It’s ReigningWomen…and other “empowerment” slogans
March 8, International Women’s Day, is a special day in the calendar for women worldwide as the status of women across the globe is highlighted and celebrated, analysed and debated. Much progress has been made in some areas, but millions of women worldwide are still far from enjoying the freedoms others take for granted. Campaigns to end inequality, close the gender gap or to assist disadvantaged women are important tools for the global development agenda.
So this headline and article – Slogan t-shirts to empower you on International Women’s Day, published in Marie Claire UK (online)by Penny Goldstone a day before Women’s Day, set me reflecting anew about the development space, representation and the commodification of poverty /underdevelopment:
The article begins: “These days, the best place to express your feelings isn’t on social media – it’s on your body (no, not a tattoo, although why not?), it’s on a slogan Tee.”
And continues: “…we’ve rounded up our pick of the most empowering slogan t-shirts from the high street, and even better, for some of those you purchase, donations will be made to charities that support women’s causes, such as the Amplifier Foundation, mothers2mothers, and International Women’s Day 2019 partners Catalyst and WAGGGS.
And yes, there was cute merchandise from some of my favorite brands – Net a Porter Power Tee, (GBP145 -ouch! Not cheap) Gap, DKNY, to name a few. The slogans, such as Power, Woman, and I am enough were thought-provoking. I would definitely wear one.
But it was spoilt for me when I clicked on the link to Pour Les Femmes – a new pajama line by actresses Robin Wight and designer Karen Fowler and watched the video below.
“SLEEPWEAR FOR PEOPLE WHO DREAM OF A BETTER WORLD”
Designed to “Change someone’s life while you are in your sleep,” a portion of proceeds of the $150-$200+ women’s nightwear line will go to the NGO “Action Kivu” which supports women, children, and communities of the Congo through vocational training and education, and a few other named charities.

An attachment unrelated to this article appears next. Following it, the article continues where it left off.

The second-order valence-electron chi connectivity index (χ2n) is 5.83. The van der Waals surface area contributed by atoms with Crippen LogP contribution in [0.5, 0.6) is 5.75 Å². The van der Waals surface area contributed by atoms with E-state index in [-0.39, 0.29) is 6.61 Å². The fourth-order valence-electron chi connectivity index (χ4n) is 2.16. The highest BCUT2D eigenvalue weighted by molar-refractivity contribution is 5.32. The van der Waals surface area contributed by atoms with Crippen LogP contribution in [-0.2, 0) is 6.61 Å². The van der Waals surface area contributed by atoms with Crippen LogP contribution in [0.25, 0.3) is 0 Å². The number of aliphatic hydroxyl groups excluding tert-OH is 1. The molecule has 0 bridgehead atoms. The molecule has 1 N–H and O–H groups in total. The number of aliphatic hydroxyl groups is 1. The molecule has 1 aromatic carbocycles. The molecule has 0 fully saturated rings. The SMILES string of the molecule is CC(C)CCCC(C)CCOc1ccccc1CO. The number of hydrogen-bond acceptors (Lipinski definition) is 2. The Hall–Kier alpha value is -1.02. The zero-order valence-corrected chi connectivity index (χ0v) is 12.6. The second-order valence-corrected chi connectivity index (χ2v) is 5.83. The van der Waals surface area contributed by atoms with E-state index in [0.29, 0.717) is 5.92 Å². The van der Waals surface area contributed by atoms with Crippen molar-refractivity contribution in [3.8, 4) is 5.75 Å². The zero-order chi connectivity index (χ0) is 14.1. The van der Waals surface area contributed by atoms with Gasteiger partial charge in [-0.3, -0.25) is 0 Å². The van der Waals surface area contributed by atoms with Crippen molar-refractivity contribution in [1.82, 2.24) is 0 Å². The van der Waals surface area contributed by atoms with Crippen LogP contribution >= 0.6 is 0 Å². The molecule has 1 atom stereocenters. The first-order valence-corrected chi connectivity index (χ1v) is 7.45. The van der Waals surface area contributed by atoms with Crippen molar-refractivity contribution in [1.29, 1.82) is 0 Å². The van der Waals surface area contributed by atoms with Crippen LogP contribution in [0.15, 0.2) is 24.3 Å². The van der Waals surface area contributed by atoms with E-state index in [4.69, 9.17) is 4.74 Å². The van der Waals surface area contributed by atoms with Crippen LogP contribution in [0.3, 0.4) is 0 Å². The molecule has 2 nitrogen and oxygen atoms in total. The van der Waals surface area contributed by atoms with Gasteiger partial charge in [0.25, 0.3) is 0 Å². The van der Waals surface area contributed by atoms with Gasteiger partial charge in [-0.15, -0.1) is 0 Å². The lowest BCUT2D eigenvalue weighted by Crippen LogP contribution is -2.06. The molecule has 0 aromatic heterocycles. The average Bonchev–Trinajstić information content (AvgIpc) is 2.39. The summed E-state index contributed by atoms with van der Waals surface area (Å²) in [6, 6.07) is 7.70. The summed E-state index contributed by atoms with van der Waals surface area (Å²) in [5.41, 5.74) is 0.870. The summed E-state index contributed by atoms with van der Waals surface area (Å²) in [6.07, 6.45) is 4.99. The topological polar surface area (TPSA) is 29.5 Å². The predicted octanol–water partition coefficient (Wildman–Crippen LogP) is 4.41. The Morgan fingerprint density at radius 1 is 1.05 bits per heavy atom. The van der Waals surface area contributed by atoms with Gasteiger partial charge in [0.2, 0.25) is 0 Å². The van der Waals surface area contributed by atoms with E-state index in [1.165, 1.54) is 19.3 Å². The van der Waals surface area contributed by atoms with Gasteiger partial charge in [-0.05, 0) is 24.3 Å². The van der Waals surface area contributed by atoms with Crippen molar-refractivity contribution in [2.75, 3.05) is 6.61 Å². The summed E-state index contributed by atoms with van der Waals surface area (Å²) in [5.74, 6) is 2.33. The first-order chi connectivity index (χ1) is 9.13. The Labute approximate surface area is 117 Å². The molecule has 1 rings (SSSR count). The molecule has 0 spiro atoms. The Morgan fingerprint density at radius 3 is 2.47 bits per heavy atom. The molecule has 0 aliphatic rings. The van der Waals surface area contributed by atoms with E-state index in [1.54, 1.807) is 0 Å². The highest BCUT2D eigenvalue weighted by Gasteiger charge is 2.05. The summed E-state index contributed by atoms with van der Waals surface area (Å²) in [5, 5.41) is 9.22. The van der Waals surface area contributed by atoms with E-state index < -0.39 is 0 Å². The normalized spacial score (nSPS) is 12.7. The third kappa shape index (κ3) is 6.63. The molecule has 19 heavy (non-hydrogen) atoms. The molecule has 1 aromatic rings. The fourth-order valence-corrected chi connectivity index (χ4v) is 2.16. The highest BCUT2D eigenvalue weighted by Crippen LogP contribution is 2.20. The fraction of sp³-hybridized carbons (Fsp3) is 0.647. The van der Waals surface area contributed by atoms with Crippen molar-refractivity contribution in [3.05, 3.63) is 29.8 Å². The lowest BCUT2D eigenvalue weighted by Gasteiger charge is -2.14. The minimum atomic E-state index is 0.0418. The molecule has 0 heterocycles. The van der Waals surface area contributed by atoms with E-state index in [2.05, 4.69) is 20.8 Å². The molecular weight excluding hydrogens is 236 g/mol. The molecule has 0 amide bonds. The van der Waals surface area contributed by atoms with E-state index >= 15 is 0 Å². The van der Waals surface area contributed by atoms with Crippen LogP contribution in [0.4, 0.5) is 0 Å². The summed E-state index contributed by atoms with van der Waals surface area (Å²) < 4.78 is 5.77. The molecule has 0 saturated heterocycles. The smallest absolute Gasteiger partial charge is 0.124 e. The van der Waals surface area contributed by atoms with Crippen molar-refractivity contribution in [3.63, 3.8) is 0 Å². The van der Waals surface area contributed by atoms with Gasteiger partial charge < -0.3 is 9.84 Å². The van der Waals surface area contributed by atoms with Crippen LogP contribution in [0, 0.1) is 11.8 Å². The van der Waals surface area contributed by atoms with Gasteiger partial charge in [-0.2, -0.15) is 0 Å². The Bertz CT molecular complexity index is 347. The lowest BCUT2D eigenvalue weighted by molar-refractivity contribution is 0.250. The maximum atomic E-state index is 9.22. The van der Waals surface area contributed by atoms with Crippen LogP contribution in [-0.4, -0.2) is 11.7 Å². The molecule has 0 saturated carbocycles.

Don’t get me wrong, I don’t object to charitable drives, but tell me that the video ad below for this high-end sleepwear doesn’t perpetuate
a stereotype of “western superiority” which in the words of Olivia U. Rutazibwa is “complicit in reproducing, invisibilizing and legitimizing the ills of poverty, conflict, deprivation, diseases, environmental degradation and exploitation.”
Wight and Fowler, who have been close friends for over 20 years invite women ( presumably well-heeled, white, upper-class women) to purchase their nightwear to generate seed money for Congolese women who are victims of violence.
The two friends, who “love pajamas and lying in bed” – in soft cottons and delicate embroidery” invite us to support “the “endless need” of Congolese women with the endless resources of “what “we” can do for “them.
“With every purchase you make from Pour Les Femmes, you are directly affecting the life of a woman by giving her work, stability, and hope. Thank you for being a part of their future and allowing them to dream bigger,” the label says, ignoring the irony of this scenario which this conjures up: buyers (presumably white, wealthy, – the “we”), only need to sleep in their upscale, urban western homes to solve the endless problems of Congolese women.
I felt indignant and uncomfortable as I watched the video in which the Congolese women who are on the receiving end did not really feature except as a backdrop. Throughout the entire video they have no voice, except to chorus their support for the “help” in the last frame.
To be fair, Wight has been to Congo several times and is emphatic that women’s empowerment is her ultimate end. “We wanted to give them a skill and get them back on their feet so they can take care of their families and feel like a real person again,” she states in an interview in Elle last December about the pajama line. Indeed profits from the sale of this special line go to Action Kivu and other needy African women.
But it’s such a shame that on International Women’s Day stereotypes are being reinforced with the familiar superiority complex from even well-meaning actresses. (and Wight is one of my favourite). When “power to enact change is placed in the hands of the donor and not in the hands of the community itself,” I can’t but ask myself whether stereotyping and “White Saviour” representation will ever change in the North-South space.